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Web Exclusive: Hemmingford House

This distinctly modern residence by SIMARD Architecture unfolds onto the surrounding rural landscape and honours the many features of its rich agricultural past.

January 12, 2017
by Canadian Architect

Photo credit: Stéphane Brügger

Photo credit: Stéphane Brügger

Situated in Hemmingford, southern Quebec, this distinctly modern residence by SIMARD Architecture unfolds onto the surrounding rural landscape and honours the many features of its rich agricultural past: expansive fields and orchards; weathered fences; an old barn clad in wood; and the ruins of the original farmhouse’s foundations. All these contextual cues influenced the site layout and architecture of this private residence designed for a couple who left their home in the city for a life in the country. The sun’s course throughout the changing seasons, as well as precise views over the fields, guided the home’s orientation and site location, while the old fieldstone foundation walls of the former farmhouse are preserved as artefacts to welcome the visitor and lead them to the main entrance while bearing witness to the memory of place. The house unfolds to the surrounding landscape.

This 3,500-square-foot house features interior spaces that are open, fluid and awash in natural light. The residence is composed of two distinct two-storey volumes on either side of a double-height space containing the main entrance, a monumental stair and a glass-floored footbridge on the second level. With double-height floor-to-ceiling windows at both extremities, this space offers expansive views over the entire property. The composite effect of this threshold is a two-zoned space balancing openness and privacy. On the ground floor, on one side of the stairs, are the open-plan living and dining areas, both enjoying targeted views of the surrounding landscape. On the other side of the stairs, the kitchen leads to the veranda and game room just a few steps higher. A series of sliding windows between the kitchen and veranda open allowing the kitchen counter to transform into an island shared between the interior kitchen and the veranda.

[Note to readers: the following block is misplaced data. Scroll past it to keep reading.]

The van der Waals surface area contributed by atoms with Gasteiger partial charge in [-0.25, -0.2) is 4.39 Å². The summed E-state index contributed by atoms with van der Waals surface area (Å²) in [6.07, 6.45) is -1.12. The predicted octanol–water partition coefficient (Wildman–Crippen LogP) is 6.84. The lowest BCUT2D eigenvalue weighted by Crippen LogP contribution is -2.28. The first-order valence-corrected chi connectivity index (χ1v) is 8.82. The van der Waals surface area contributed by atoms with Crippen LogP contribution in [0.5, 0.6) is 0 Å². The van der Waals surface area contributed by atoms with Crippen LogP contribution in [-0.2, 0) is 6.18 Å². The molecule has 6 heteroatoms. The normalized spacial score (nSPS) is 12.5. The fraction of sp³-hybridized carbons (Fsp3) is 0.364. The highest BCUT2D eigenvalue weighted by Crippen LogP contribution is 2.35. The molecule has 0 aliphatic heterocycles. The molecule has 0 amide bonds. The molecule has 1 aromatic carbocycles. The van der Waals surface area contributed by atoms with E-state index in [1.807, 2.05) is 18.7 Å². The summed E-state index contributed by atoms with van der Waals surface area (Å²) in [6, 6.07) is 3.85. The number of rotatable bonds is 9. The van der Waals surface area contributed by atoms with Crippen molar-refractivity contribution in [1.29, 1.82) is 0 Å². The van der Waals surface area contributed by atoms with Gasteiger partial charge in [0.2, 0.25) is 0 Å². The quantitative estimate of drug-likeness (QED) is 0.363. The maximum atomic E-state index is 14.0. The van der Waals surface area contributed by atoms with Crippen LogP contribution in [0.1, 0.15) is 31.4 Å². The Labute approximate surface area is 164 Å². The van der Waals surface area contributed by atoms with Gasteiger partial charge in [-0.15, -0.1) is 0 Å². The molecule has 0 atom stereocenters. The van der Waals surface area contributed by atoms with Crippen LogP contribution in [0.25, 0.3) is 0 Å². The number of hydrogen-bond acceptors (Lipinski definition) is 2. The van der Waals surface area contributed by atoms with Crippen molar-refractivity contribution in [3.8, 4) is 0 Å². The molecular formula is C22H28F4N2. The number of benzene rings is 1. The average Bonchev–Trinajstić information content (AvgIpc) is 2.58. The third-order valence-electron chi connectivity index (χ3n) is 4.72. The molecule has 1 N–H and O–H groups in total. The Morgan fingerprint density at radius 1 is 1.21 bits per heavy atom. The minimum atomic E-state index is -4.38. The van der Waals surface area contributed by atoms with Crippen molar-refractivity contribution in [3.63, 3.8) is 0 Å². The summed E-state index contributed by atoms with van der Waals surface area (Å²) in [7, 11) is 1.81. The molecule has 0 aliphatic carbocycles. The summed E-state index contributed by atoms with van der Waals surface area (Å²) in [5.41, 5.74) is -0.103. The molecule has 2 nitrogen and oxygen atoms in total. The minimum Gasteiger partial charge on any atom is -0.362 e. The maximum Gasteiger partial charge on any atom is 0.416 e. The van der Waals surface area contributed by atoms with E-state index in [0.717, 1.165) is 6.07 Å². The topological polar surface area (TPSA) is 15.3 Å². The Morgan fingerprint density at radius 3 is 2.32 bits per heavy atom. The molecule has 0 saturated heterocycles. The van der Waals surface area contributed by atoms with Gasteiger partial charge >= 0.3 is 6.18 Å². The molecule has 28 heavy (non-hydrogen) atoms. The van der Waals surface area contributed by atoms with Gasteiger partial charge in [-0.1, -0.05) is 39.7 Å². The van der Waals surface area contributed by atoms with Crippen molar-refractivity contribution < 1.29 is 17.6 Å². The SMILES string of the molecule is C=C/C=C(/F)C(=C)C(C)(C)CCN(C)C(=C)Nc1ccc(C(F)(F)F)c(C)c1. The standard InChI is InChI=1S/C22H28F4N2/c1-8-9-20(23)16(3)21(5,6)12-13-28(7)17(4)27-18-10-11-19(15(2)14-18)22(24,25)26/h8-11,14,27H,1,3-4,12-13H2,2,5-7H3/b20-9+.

Photo credit: Stéphane Brügger

Photo credit: Stéphane Brügger

On the second level, a glass floor traverses the double-height entrance hall at the top of the stairs. This bridge ensures a transition between the second level’s more private side containing the master suite (bedroom, walk-in closet and open bathroom) and the more communal spaces on the other side (library, office and guest suite).

The exterior cladding of the house is composed of slate sourced from a nearby quarry in the Eastern Townships. As opposed to a typical natural stone cladding of thin slabs fixed to an exterior wall structure, the slate is cut into blocks of varying length and set in strata like bricks. A custom technical detail was developed to extend this cladding to exterior ground level in order to dissimulate the crown of the concrete foundation walls. Like a stone heaved from the frozen earth, the house rises from the field. This natural slate also covers the floors of the entrance, veranda and terrace. This continuity of materials and surfaces blurs the boundary between the residence and its environment perceptually extending the interior spaces outwards.

Photo credit: Stéphane Brügger

Photo credit: Stéphane Brügger

Echoing the old barn, wooden cedar planks are employed as a secondary cladding on the house. This material is left untreated and, in the same way as the adjacent barn, will weather and develop its own patina. With the passing of time, the house will become increasingly fused with its surrounding environment.